Sources: Google newspapers, pro-football-reference.com.

Quarterback Milton "Mitt" Romney in his Bears days.

Quarterback Milton “Mitt” Romney in his Bears days.

Players behaving badly

It’s a natural question to ask, given the antics of some NFL players in recent years — Prince Shembo’s drop-kicking of a dog, Ray Rice’s slugging of his Significant Other, etc.: Have players always been this out of control? What kinds of things did they get arrested for in the alleged Good Old Days?

Rest assured footballers have always been footballers, though their crimes of choice decades ago tended to be different from today — more typical than terrible. I’ve gathered a bunch of them so you’ll get a feel for the scope of their misbehavior. Remember: This is just a sampling. There’s plenty more where these came from.

● 1926: Jim Thorpe gets drunk in the midst of Prohibition.

This happened during Red Grange’s postseason barnstorming tour with the Bears. As you may have heard, ol’ Bright Path had a weakness for the bottle. His drinking buddy, according to the story below, was C.C. Wiederquist — a great football name. But I’m pretty sure it’s misspelled and that The Associated Press was referring to Chester Carl “Chet” Widerquist, who played six seasons in the NFL (and didn’t, near as I can tell, attend the University of Minnesota).Jim Thorpe intoxication 1-5-26

● 1938: Shipwreck Kelly breaks up a marriage.

Kelly, the toast (literally) of the Brooklyn Dodgers, was a legendary Man About Town. Three years later he married heiress Brenda Frazier, who once graced the cover of Life magazine. What I wouldn’t give to follow Shipwreck around for a night and see where it took him. Nowadays, of course, he’d get killed by the social media. The whole world would take a selfie with him and post it on Facebook. But back then you could disappear in the haze of cigarette and cigar smoke.Shipwreck Kelly 1-18-38 Eagle● 1946: Double disaster.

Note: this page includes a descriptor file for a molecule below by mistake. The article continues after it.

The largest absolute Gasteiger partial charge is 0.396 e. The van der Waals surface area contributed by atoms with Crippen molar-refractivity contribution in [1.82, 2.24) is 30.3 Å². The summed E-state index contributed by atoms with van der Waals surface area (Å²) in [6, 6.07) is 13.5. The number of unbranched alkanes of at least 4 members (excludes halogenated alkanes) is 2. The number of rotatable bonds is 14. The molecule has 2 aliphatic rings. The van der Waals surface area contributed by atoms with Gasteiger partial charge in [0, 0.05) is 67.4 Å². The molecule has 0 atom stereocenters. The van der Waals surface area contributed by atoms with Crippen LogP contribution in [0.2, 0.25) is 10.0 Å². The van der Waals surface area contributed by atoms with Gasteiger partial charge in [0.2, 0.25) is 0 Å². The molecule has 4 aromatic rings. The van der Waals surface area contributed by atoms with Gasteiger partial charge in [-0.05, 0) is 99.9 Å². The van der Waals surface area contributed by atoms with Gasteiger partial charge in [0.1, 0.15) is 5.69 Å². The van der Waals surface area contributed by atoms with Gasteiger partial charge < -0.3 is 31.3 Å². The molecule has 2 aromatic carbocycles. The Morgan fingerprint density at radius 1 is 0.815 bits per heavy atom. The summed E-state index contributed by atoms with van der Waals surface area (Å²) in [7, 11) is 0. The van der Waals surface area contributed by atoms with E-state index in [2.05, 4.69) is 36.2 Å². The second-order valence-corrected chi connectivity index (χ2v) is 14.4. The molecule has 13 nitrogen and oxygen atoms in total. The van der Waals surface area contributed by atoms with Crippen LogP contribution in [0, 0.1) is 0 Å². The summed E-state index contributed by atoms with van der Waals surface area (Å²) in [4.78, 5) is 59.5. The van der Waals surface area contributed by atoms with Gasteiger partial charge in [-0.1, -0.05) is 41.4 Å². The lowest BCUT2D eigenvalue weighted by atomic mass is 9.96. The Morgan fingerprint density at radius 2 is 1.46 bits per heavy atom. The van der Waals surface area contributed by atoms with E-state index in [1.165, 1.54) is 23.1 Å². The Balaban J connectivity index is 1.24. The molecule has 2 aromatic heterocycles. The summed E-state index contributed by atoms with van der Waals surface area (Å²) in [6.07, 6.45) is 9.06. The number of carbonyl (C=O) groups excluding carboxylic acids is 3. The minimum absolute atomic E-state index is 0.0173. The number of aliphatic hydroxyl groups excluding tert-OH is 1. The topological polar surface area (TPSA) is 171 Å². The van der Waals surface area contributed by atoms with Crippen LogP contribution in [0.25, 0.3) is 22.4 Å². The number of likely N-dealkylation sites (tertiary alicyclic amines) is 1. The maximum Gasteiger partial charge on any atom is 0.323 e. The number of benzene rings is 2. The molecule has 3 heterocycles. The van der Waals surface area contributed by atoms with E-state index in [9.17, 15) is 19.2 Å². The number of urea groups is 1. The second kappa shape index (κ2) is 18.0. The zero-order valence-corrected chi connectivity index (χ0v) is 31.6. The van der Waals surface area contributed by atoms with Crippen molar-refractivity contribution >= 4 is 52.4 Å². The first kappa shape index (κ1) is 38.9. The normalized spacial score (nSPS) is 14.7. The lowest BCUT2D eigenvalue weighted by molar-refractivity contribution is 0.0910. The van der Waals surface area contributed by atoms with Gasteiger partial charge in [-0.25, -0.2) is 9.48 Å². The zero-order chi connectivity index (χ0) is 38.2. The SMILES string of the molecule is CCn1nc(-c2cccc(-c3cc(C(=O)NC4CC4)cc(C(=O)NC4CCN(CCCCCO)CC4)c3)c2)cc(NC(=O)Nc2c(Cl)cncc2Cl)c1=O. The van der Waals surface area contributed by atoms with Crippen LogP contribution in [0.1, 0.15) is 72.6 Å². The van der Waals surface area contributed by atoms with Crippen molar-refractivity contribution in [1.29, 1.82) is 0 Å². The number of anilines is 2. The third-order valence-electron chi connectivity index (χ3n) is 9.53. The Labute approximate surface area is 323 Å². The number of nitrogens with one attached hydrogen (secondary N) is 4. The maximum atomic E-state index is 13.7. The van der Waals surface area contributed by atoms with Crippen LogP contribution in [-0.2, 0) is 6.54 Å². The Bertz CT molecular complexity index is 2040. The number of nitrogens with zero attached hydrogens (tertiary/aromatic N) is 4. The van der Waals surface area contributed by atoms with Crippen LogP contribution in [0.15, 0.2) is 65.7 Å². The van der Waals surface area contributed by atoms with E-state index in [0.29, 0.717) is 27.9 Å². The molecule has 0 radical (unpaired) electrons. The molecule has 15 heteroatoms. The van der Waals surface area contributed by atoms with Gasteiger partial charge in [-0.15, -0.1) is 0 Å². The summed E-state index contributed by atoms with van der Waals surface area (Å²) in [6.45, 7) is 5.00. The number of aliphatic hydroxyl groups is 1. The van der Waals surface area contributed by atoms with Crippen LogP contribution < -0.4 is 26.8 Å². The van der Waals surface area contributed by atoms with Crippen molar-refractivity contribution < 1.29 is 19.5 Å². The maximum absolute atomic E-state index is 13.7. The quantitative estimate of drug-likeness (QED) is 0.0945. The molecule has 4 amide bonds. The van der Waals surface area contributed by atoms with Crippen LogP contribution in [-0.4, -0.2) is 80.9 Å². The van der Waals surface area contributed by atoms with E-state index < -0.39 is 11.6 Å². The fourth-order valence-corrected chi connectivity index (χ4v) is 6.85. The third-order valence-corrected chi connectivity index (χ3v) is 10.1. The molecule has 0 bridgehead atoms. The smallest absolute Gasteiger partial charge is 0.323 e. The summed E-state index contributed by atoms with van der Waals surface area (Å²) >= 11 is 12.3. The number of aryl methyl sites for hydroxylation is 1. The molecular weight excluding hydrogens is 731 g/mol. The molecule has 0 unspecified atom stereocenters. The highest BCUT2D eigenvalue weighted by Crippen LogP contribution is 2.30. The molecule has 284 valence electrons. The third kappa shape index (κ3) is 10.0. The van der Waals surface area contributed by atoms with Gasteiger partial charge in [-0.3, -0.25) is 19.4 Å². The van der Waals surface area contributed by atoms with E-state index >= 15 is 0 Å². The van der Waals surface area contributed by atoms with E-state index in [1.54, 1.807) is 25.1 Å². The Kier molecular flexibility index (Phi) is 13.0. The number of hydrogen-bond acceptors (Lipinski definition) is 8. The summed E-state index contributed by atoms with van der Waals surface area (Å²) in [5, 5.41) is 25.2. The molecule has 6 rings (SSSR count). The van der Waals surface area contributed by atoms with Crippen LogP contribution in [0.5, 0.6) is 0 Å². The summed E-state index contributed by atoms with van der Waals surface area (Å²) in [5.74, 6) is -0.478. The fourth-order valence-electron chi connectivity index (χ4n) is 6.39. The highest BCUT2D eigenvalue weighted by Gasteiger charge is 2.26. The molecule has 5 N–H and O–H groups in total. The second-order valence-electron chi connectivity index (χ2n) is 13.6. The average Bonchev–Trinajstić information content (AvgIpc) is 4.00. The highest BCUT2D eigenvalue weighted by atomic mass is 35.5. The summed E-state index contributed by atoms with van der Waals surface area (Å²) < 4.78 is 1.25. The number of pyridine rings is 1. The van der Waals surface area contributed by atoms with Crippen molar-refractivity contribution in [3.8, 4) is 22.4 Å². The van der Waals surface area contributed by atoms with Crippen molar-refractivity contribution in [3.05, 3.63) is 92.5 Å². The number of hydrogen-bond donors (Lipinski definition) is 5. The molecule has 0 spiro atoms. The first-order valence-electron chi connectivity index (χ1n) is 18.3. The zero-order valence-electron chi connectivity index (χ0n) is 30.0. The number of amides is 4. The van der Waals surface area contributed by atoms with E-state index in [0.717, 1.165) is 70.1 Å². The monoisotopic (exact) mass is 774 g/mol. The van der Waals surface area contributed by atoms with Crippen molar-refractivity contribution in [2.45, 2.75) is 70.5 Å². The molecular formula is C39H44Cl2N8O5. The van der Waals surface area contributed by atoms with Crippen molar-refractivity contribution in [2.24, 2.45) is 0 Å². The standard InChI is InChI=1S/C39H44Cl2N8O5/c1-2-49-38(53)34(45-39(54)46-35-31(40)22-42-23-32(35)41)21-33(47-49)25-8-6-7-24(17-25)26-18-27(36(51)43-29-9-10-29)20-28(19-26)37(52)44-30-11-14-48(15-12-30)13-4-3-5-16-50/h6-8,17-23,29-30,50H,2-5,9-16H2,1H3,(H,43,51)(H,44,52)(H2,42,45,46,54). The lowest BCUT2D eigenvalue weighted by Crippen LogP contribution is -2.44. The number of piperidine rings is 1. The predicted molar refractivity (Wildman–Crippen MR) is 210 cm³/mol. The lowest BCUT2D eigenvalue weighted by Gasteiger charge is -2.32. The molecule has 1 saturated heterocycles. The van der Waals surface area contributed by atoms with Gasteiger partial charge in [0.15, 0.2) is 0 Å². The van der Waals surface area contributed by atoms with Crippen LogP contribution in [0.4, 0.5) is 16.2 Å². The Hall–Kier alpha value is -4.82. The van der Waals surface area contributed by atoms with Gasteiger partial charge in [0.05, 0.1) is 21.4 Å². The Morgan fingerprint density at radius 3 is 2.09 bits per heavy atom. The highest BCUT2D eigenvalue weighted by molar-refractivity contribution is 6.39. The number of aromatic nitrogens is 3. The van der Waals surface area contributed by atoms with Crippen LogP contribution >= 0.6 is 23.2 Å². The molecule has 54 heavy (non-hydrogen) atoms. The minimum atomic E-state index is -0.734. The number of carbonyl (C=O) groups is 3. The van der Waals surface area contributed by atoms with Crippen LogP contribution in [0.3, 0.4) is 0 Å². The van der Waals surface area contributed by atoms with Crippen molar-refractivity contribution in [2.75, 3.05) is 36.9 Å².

I’m not sure the you-know-what ever hit the fan in pro football like it did in December 1946. Before the NFL title game, a fix attempt was uncovered that involved two Giants, Frank Filchock and Merle Hapes. Both were banned indefinitely from the league. Before the championship game in the rival All-America Conference, meanwhile, three Browns got a little rowdy and one of them, team captain Jim Daniell, lost his job because of it. How does this compare with, say, the Falcons’ Eugene Robinson getting charged with solicitation the night before the Super Bowl?'46 fix attempt and Danielle head side by side 12-16-46

FYI: Daniell and his two running mates were later acquitted. But then, so were the Black Sox.Daniell and 2 others acquitted 12-23-46● 1959: Another DUI charge for Bobby Layne.

I say “another” because the Hall of Fame quarterback had one two years earlier when he was with the Lions. He managed to escape conviction on both occasions, as I posted about a while back. It’s pretty comical. The first time, his lawyer argued that police had mistaken his Texas drawl for slurred speech, and in this second instance, his lawyer said Bobby’s “extreme hoarseness, which may have led the police to suspect intoxication, was the result of a severe case of laryngitis.” (Then again, maybe he just had a shot glass stuck in his throat.)Layne DUI 8-25-59● 1960: John Henry Johnson falls behind on his child-support payments.

Fortunately for Johnson, who’s also in Canton, the term Deadbeat Dad hadn’t been invented yet. Five kids. Can you imagine how that would play in 2015?JH Johnson alimony 3-10-60● 1972: Karl Sweetan tries to sell his Rams playbook to the Saints, one of his former teams.